Help. My band has no dynamic volume.

Discussion in 'The Sound Hound Lounge' started by Triocd, Sep 14, 2018.

  1. Triocd

    Triocd Supporting Member

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    I need advice. We have 5 members. 2 guitars, keyboard, bass, drums. Everyone seems to be always fighting to be heard and way over playing. Everyone is hammering chords when we need to back off on the verses to make the chorus more powerful.

    I play lead guitar and try to play fills and stuff during verses, but the rythym guitar and keys are always hammering chords so my amazing (sarcasm) lead work is completely lost. Keys feels the same way. He wants to do subtle stuff but you can never hear it so he ends up hammering away too.

    We all agree on the problem but nothing ever changes. Occasionally the lead singer/rhythm guitar will stop playing for a verse and things sound so much better, but it’s hard to tell someone to stop playing.

    We need better arrangements. It’s just everyone always playing full on. I feel weird about being the one to do arrangements though because it will involve telling some members to stop playing at various points. Any advice?
     
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  2. cnardone

    cnardone Member

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    Have you recorded and listened back as a group? If everyone hears it, it might help. Also, is it possible that moving people around and where their amps are might help everyone hears themselves better?
     
  3. 8len8

    8len8 Supporting Member

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    A safe thing to try out is pull back the 3rd verse in any song. After the guitar solo everyone drops real low in volume and plays simplified parts. Then when the last chorus hits, Bam!, back up to full energy.
     
  4. GuitarGuy66

    GuitarGuy66 Member

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    Everyone has to understand the band comes first. It’s not 5 lead players at the same time. You have to serve the song, you have to be comfortable sitting in the mix and then stepping up when it’s time for your lead. In my band the keyboard player just doesn’t get it. She thinks it should be LEAD KEYS ALL THE TIME.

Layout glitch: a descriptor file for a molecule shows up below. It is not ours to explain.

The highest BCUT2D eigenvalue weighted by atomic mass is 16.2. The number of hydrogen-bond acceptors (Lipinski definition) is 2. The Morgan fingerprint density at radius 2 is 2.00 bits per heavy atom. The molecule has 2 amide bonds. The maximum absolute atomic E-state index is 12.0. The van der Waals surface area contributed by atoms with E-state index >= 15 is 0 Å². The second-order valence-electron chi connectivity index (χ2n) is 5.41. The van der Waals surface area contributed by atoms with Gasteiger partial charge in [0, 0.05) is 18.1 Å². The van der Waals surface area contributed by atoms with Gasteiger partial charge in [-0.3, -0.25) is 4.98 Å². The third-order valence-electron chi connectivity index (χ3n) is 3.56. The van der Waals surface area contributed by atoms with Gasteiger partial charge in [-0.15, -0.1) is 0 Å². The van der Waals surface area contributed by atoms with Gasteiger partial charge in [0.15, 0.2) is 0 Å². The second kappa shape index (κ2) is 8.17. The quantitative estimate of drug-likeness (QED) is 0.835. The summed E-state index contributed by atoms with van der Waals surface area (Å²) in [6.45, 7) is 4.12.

I always have to rein her in. :(
     
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  5. 9fingers

    9fingers Supporting Member

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    "We all agree on the problem but nothing ever changes."

    It sounds like lots of egos run amuck and little musical maturity/listening. I would be looking for different people to play with.
     
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  6. Ogre

    Ogre Member

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    All of you need to work on the art of listening.
     
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  7. tiktok

    tiktok Supporting Member

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    The first thing to look at in any "We're too loud all the time" scenario is: the drummer. If the drummer's Too Loud, you'll always be Too Loud.

    After that, a rhythm guitarist who strumstrumstrums all the time. There's a bassist and a keyboardist: the chords are covered, the drummer is providing the beat. What's left over for the rhythm guitar to bring to the party? If you've got a singer who writes the tunes on guitar, you may be doomed on this if they can only play That One Part.

    After that, the keyboardist. Two guitars and bass? Put the left hand in the pocket.

    No arrangement should be "Everyone is playing all the time".
     
  8. Lephty

    Lephty Member

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    Dynamic problems do usually start w/ the drummer for sure.

    Maybe try working on some funk stuff à la James Brown, where each instrument has a very specific part to play, and each part is relatively simple and has a lot of space in it, but all of the parts mesh together to create the groove.
     
  9. mabinogeon

    mabinogeon A really hoopy frood. Silver Supporting Member

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    I play with a couple of guys every now and then (not in public, thankfully), and it's the same story. Everyone bangs everything out as loud and hard as they can. And they keep turning up so they can hear themselves over everyone else. After an hour of that, it's almost hard to hear the drummer over all the noise.